Topsy-turvy final weeks for middle of standings
The 2023 regular season was defined by a clear upper tier while the rest moved up and down the line graph in the standings. The Aces, Liberty and Sun pulled away from the rest, and that remains true heading into the postseason.
The Wings are heading in off double-digit wins against the Storm (106-91) Dream (94-77). But since the start of August, Dallas has matched its winning streaks with losing streaks. The Wings lost three, then won three. Lost two, won two, lost two more and now won two more. The No. 6 seed Lynx have done much of the same and are on a two-game losing skid. They head into the first round off a 15-point loss to the Fever while playing their starters most of the game.
The Dream, a No. 5 seed with a losing record, are 4-8 over their last 12 games with losses to three of the four lottery teams.
Single-season record holders
Multiple single-season records fell Sunday because of the extended 40-game season, up from a previous high of 36.
POINTS: Diana Taurasi held the record with 860 points scored in 2006. It’s now held by Storm guard Jewell Loyd, who scored 939 this season. She edged Stewart (919 points) and A’ja Wilson (876) as they all beat out Taurasi over the final weeks of the season. Arike Ogunbowale scored 32 points in the finale, but fell 11 points short of Taurasi.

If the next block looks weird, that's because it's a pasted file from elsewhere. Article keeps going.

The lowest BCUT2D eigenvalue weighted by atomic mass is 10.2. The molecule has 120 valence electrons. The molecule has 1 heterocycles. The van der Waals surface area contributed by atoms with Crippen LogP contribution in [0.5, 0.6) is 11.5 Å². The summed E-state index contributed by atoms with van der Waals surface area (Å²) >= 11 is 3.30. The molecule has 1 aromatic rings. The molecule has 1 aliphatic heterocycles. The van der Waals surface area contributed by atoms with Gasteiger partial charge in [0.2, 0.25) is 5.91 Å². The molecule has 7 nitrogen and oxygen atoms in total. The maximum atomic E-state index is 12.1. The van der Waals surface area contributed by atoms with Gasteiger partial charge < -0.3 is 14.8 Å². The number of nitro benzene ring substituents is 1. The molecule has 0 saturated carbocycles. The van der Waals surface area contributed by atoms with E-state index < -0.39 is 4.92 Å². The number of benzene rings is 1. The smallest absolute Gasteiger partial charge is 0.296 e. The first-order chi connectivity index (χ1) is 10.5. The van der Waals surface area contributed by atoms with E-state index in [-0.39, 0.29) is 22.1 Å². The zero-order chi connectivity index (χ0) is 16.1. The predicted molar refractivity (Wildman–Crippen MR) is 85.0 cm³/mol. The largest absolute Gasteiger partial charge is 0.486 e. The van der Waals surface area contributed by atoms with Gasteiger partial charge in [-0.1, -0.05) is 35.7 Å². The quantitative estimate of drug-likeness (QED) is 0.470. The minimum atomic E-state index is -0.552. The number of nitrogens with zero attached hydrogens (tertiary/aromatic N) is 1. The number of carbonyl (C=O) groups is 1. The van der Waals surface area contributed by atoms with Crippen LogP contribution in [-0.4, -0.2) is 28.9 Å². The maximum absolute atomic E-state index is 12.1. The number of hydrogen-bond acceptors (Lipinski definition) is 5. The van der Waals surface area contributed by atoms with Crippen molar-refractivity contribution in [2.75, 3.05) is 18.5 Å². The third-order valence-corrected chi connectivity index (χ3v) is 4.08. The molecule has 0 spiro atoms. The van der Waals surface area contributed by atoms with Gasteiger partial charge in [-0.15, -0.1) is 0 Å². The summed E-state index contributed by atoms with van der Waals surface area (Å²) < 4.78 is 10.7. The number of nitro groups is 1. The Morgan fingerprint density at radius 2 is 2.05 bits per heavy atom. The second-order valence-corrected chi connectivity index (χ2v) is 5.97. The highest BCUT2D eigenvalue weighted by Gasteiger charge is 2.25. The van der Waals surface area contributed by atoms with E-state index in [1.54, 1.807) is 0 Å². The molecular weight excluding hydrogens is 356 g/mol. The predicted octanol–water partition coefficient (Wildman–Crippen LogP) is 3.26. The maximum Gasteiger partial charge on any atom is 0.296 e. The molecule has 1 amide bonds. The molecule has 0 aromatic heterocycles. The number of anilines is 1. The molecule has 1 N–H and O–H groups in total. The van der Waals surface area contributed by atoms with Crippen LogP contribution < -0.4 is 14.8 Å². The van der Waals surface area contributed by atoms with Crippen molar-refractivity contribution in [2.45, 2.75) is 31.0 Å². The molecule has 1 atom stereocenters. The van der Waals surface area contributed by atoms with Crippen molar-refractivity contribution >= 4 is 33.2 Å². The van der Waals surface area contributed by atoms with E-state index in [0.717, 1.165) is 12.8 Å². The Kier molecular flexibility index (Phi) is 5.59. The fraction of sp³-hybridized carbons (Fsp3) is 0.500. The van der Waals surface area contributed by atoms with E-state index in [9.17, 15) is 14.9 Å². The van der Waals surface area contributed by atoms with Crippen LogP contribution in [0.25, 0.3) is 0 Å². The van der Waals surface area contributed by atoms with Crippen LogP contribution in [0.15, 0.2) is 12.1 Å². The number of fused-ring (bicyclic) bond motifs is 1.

Loyd was close to overcoming Taurasi’s 25.294 points per game record all season and finished just shy at 24.711. She needed 51 points in the finale to break it and scored 17 in the first quarter against the Sparks. Loyd, who signed a two-year extension on Saturday, finished with 28 points in the 91-89 loss. Stewart’s 22.975 ppg in 2023 ranks 10th all time and Wilson’s 22.8 ranks 11th.